• In December 2008, the Superintendence of Industry and Commerce imposed a financial penalty on Argos and two other Colombian cement companies in the amount of COP 923 million each, for alleged restrictive business practices. In the same action, the legal representative of the three companies was fined in the amount of COP 138 million. This ruling was appealed for reversal by Argos and subsequently confirmed by the Superintendence in January 2010. Argos filed a lawsuit against that ruling before the Colombian administrative jurisdiction, and in a decision issued December 3, 2012, the Administrative Court of Cundinamarca ruled that both decisions were invalid, thereby exonerating the company and the legal representative of all fines. The Superintendence of Industry and Commerce decided to appeal, and the final decision is currently pending before the State Council.

Transparency Hotline

Our Transparency Hotline is a communication channel for many of our stakeholders. It allows for anonymous reporting and identifies behaviors that contradict our Good Governance Policy and Code of Business Conduct, as well as all other company Policies and any other internal or external norms.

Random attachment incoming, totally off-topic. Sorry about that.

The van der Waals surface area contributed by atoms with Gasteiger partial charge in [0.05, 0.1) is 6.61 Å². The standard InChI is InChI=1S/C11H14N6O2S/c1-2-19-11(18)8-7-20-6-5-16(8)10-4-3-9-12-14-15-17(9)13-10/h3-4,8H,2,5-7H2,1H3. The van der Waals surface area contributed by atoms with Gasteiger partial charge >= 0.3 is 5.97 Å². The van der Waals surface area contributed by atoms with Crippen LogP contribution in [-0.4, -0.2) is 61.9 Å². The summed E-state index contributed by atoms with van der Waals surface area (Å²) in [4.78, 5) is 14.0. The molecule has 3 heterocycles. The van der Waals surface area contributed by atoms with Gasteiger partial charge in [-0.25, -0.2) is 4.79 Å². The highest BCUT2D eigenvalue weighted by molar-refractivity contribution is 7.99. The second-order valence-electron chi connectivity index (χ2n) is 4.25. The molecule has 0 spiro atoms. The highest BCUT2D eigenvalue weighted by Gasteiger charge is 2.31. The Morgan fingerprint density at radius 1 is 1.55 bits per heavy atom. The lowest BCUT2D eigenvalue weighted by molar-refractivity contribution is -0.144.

Transparency Hotline operation

1.Reception of calls or emails by an external call center

Email: lintransparencia@argos.com.co
Colombia: 018000522021
USA: +1(888)5676629
Panama: 011008001571011*
Dominican Republic: 18001485009*
Honduras: 8002799378*
Landline phone

2.The call center sends the case to the Research Officers according to a previous classification.
3.The Operating Conduct Committee, led by the Conduct Officer, reviews the cases.
4.The Governance and Procurement Committee reviews the most relevant cases.
5.Cases are resolved and responded to,
and corrective actions are taken.
2016
Communities Quantity
Impacts on the environment 13
Impacts on mobility 4
Impacts on water 0
Impacts on air 0
Noise impacts 1
Impacts due to vibrations (Peace, rest, and tranquility) 4
Visual impacts 2
Damage/impacts on private property 20
Unfulfilled commitments 5
Road safety 12
Total communications received 61
Tracking of communications received in 2015 that were still open 28